That night and the next morning, she played on the beach, jumping waves and making sand castles.  After lunch, she lay down for a beach nap, and it went much longer than usual—more than three hours.  We braced ourselves for a rough bedtime, but instead she threw up a couple of times that evening and complained of a headache and sore throat.  Kat took her to an urgent care center, where a rapid test for strep throat came up positive.

Was the tumor already affecting her, or did she just have strep throat?

Given her symptoms and the test result, the urgent care staff prescribed antibiotics and sent her on.  Rebecca came back to the apartment and fell asleep almost immediately.  The next morning, she still felt sick, so she lay in bed and ran to the bathroom a few times to throw up, usually just after she took her antibiotics.  By that evening, she was sufficiently dehydrated that Kat took her to the emergency room to be evaluated and rehydrated.  So Rebecca was evaluated and rehydrated, given some anti-nausea medication, and sent home.

Was the tumor already sickening her, or was she just having a reaction to the antibiotic and/or the anti-nausea medication?

The next day Rebecca was increasingly lethargic and continuing to throw up.  We were feeding her 5mL of Pedialyte by dropper every five minutes in an attempt to keep her hydrated and nourished until she got over whatever was sickening her—we’d started to wonder if she’d caught a virus to go along with her strep throat, as there are several with those symptoms making the rounds—and could start eating food again.  This continued through the day and all through the night.  Every few hours, just as we started thinking that she’d turned a corner, she’d throw up whatever we’d gotten into her.  Past midnight, she started complaining of a headache just before throwing up.  I asked her about common migraine symptoms, none of which she had.  Occasionally, as she lay limp in my lap, her limbs would twitch once, the way they sometimes do when you’re falling asleep.

Was the tumor already disrupting her brain, or was she just exhausted from the vomiting and lack of consistent sleep?

By morning, we decided to switch her to a different antibiotic.  We were guessing, grasping at straws, feeling more uneasily concerned, but not knowing what else made sense to try.  I went to pick the new prescription up from the pharmacy.  While I was gone Rebecca threw up more than her stomach should have contained, and did so repeatedly.  Before each bout of vomiting, she would grab her head and writhe on the floor in pain.  Before I had returned, Kat knew that Rebecca had to go back to the emergency room.

So we went, and Rebecca sat listlessly in a chair with a bucket in her lap.  Eventually we were taken back, and Rebecca was hooked up to intravenous saline and anti-nausea medication.  It seemed to help, but she wasn’t getting any more energetic.  We sat there with her all afternoon, getting sympathetic looks from other patients and their families.  “Such a little angel, it’s a shame to see her here.  I hope she’ll feel better soon,” one said.  Around 5:20pm, I left to reclaim our other children from the day sitter we’d hired.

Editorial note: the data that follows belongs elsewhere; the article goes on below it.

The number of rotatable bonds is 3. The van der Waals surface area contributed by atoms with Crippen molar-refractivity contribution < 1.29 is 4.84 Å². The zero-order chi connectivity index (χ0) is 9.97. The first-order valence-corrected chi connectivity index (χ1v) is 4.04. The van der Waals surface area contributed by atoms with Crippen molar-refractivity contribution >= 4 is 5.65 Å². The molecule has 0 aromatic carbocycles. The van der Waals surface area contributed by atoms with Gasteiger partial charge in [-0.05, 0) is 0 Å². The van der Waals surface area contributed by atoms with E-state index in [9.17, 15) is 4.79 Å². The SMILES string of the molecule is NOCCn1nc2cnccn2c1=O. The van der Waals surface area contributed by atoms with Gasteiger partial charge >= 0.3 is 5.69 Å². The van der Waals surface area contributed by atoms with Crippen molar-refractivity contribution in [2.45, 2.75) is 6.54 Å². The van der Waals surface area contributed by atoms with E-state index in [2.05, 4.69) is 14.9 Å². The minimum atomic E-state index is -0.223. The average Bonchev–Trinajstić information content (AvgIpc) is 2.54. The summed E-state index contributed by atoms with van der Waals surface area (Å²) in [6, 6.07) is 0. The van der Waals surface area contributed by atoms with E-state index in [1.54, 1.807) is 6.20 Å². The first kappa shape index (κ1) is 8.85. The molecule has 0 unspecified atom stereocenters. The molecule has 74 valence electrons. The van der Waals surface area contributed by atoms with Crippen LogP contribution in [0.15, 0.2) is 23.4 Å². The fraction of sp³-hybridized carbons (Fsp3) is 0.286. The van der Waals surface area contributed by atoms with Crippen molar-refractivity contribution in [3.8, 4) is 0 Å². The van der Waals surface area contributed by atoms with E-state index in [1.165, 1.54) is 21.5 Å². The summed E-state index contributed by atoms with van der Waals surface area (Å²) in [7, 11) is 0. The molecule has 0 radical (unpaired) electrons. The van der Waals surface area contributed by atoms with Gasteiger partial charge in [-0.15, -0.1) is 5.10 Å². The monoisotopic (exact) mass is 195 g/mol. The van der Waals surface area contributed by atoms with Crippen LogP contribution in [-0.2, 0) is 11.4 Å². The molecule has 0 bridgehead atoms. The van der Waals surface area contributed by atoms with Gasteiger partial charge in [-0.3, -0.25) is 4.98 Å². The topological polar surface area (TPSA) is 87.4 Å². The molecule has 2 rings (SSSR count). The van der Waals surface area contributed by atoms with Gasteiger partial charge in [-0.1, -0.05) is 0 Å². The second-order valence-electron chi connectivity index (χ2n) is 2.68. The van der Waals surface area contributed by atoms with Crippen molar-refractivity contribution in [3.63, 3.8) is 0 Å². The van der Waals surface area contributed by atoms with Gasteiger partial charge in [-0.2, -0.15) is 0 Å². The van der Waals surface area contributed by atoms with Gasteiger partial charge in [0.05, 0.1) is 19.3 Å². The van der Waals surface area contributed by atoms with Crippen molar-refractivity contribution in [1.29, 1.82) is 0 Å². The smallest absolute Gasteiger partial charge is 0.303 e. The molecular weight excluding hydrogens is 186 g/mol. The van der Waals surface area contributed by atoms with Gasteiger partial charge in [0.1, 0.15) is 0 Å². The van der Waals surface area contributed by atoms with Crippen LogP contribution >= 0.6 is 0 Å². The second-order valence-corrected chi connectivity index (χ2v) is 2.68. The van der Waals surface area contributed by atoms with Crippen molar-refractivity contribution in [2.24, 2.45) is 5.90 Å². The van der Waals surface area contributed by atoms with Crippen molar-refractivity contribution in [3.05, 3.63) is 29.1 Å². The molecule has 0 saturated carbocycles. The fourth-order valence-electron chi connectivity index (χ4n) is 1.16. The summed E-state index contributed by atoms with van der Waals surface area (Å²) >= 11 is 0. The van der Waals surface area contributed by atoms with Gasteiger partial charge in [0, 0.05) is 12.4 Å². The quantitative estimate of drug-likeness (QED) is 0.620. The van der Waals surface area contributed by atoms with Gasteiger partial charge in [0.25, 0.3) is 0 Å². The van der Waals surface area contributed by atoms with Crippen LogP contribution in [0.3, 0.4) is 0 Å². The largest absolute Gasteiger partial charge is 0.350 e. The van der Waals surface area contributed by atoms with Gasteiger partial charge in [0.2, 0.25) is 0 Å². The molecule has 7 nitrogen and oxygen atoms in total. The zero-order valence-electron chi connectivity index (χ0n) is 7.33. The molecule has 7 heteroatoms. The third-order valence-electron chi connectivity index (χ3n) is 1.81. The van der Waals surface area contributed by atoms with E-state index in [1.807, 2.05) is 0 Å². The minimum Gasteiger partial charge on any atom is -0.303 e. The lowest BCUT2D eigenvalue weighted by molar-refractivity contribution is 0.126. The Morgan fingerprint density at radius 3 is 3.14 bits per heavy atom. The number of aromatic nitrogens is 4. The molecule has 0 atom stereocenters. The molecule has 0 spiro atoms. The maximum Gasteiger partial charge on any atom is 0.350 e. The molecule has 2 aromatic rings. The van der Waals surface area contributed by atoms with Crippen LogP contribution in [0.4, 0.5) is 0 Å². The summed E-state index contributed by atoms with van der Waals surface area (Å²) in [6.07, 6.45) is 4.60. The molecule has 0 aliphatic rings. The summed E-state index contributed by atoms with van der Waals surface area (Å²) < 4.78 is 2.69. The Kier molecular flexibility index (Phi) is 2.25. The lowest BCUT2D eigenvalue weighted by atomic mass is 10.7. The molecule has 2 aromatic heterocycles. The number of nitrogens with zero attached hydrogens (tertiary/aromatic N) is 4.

Just before 6:00pm, Rebecca had a seizure.  She came out of it and was rushed to the CT scanner.  After her scan, I talked to her on the phone, and she sounded really good.  Like her old self, perky and mischievous, better than she had in days.  We said “love you” to each other and hung up.

Five minutes after that, Rebecca went into another, more severe seizure, and didn’t stop.  The ER staff broke into the crash cart, administered paralytic drugs, and intubated her to keep her alive.  I found out as it happened when I took a call from Kat and the first thing I heard was her sobbing voice calling out, “I love you, baby, Mommy loves you…”

I might have died in that moment from the freezing terror that spiked through my chest.

The CT scan showed a mass.  The regional medical center requested a life flight to The Children’s Hospital of Philadelphia.

The total elapsed time from the beginning of that long beach nap to her first seizure was 77 hours.

How little we know, even when we think we know.  Rebecca had a sore scalp from her braiding.  Rebecca was car sick.  Rebecca had strep throat.  Rebecca wasn’t tolerating the medication.  Rebecca had a virus in addition to strep throat.  Every one of these hypotheses fit the available data.  Every one of them was reasonable and backed by the assessments of medical professionals, one of whom was her mother.